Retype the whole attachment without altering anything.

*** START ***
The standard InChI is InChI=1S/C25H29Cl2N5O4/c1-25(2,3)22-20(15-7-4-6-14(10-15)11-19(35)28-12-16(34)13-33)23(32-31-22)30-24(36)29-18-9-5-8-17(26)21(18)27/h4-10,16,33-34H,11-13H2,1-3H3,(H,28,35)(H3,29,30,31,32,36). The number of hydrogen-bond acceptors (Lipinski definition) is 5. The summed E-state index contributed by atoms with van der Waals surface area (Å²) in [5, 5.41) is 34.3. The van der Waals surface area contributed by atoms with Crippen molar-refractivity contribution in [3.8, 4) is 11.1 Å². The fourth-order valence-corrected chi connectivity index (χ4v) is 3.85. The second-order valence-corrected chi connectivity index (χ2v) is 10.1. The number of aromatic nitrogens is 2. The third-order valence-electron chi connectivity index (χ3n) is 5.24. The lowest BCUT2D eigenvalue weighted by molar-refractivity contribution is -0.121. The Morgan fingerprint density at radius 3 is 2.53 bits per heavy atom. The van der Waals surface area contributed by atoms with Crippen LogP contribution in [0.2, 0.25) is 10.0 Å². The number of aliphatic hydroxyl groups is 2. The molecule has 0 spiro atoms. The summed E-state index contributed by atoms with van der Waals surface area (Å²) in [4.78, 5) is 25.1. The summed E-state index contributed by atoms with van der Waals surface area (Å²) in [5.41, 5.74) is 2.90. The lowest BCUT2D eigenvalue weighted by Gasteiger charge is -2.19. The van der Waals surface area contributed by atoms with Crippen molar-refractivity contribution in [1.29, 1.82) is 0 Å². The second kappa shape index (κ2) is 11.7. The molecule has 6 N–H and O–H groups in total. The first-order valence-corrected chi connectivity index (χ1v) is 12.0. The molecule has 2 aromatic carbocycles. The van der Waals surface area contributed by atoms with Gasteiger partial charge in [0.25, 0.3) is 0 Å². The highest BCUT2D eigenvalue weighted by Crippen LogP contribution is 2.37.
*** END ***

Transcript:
The standard InChI is InChI=1S/C25H29Cl2N5O4/c1-25(2,3)22-20(15-7-4-6-14(10-15)11-19(35)28-12-16(34)13-33)23(32-31-22)30-24(36)29-18-9-5-8-17(26)21(18)27/h4-10,16,33-34H,11-13H2,1-3H3,(H,28,35)(H3,29,30,31,32,36). The number of hydrogen-bond acceptors (Lipinski definition) is 5. The summed E-state index contributed by atoms with van der Waals surface area (Å²) in [5, 5.41) is 34.3. The van der Waals surface area contributed by atoms with Crippen molar-refractivity contribution in [3.8, 4) is 11.1 Å². The fourth-order valence-corrected chi connectivity index (χ4v) is 3.85. The second-order valence-corrected chi connectivity index (χ2v) is 10.1. The number of aromatic nitrogens is 2. The third-order valence-electron chi connectivity index (χ3n) is 5.24. The lowest BCUT2D eigenvalue weighted by molar-refractivity contribution is -0.121. The Morgan fingerprint density at radius 3 is 2.53 bits per heavy atom. The van der Waals surface area contributed by atoms with Crippen LogP contribution in [0.2, 0.25) is 10.0 Å². The number of aliphatic hydroxyl groups is 2. The molecule has 0 spiro atoms. The summed E-state index contributed by atoms with van der Waals surface area (Å²) in [4.78, 5) is 25.1. The summed E-state index contributed by atoms with van der Waals surface area (Å²) in [5.41, 5.74) is 2.90. The lowest BCUT2D eigenvalue weighted by Gasteiger charge is -2.19. The van der Waals surface area contributed by atoms with Crippen molar-refractivity contribution in [1.29, 1.82) is 0 Å². The second kappa shape index (κ2) is 11.7. The molecule has 6 N–H and O–H groups in total. The first-order valence-corrected chi connectivity index (χ1v) is 12.0. The molecule has 2 aromatic carbocycles. The van der Waals surface area contributed by atoms with Gasteiger partial charge in [0.25, 0.3) is 0 Å². The highest BCUT2D eigenvalue weighted by Crippen LogP contribution is 2.37.